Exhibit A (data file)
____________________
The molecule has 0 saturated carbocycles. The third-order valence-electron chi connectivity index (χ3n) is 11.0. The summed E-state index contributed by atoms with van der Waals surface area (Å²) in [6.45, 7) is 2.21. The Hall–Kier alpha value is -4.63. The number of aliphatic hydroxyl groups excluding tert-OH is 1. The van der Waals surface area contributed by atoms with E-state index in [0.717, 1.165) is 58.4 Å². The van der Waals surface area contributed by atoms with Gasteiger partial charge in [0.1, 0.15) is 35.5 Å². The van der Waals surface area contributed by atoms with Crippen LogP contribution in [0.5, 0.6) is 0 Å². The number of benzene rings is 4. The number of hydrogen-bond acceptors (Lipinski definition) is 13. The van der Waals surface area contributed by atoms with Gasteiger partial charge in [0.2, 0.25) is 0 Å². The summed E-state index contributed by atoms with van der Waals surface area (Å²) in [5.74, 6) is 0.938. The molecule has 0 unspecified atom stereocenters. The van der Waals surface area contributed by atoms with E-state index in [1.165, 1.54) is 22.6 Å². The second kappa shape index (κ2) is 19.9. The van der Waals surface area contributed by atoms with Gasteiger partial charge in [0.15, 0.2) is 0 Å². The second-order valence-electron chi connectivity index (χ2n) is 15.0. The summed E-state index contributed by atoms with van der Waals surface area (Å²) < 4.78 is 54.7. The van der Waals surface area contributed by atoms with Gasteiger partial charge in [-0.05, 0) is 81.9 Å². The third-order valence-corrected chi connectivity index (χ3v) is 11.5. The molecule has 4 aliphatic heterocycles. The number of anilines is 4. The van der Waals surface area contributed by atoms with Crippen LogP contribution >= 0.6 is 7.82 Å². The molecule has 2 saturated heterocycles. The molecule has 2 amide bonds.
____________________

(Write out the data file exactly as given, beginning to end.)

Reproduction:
The molecule has 0 saturated carbocycles. The third-order valence-electron chi connectivity index (χ3n) is 11.0. The summed E-state index contributed by atoms with van der Waals surface area (Å²) in [6.45, 7) is 2.21. The Hall–Kier alpha value is -4.63. The number of aliphatic hydroxyl groups excluding tert-OH is 1. The van der Waals surface area contributed by atoms with E-state index in [0.717, 1.165) is 58.4 Å². The van der Waals surface area contributed by atoms with Gasteiger partial charge in [0.1, 0.15) is 35.5 Å². The van der Waals surface area contributed by atoms with Crippen LogP contribution in [0.5, 0.6) is 0 Å². The number of benzene rings is 4. The number of hydrogen-bond acceptors (Lipinski definition) is 13. The van der Waals surface area contributed by atoms with Gasteiger partial charge in [0.2, 0.25) is 0 Å². The summed E-state index contributed by atoms with van der Waals surface area (Å²) in [5.74, 6) is 0.938. The molecule has 0 unspecified atom stereocenters. The van der Waals surface area contributed by atoms with E-state index in [1.165, 1.54) is 22.6 Å². The second kappa shape index (κ2) is 19.9. The van der Waals surface area contributed by atoms with Gasteiger partial charge in [0.15, 0.2) is 0 Å². The second-order valence-electron chi connectivity index (χ2n) is 15.0. The summed E-state index contributed by atoms with van der Waals surface area (Å²) < 4.78 is 54.7. The van der Waals surface area contributed by atoms with Gasteiger partial charge in [-0.05, 0) is 81.9 Å². The third-order valence-corrected chi connectivity index (χ3v) is 11.5. The molecule has 4 aliphatic heterocycles. The number of anilines is 4. The van der Waals surface area contributed by atoms with Crippen LogP contribution >= 0.6 is 7.82 Å². The molecule has 2 saturated heterocycles. The molecule has 2 amide bonds.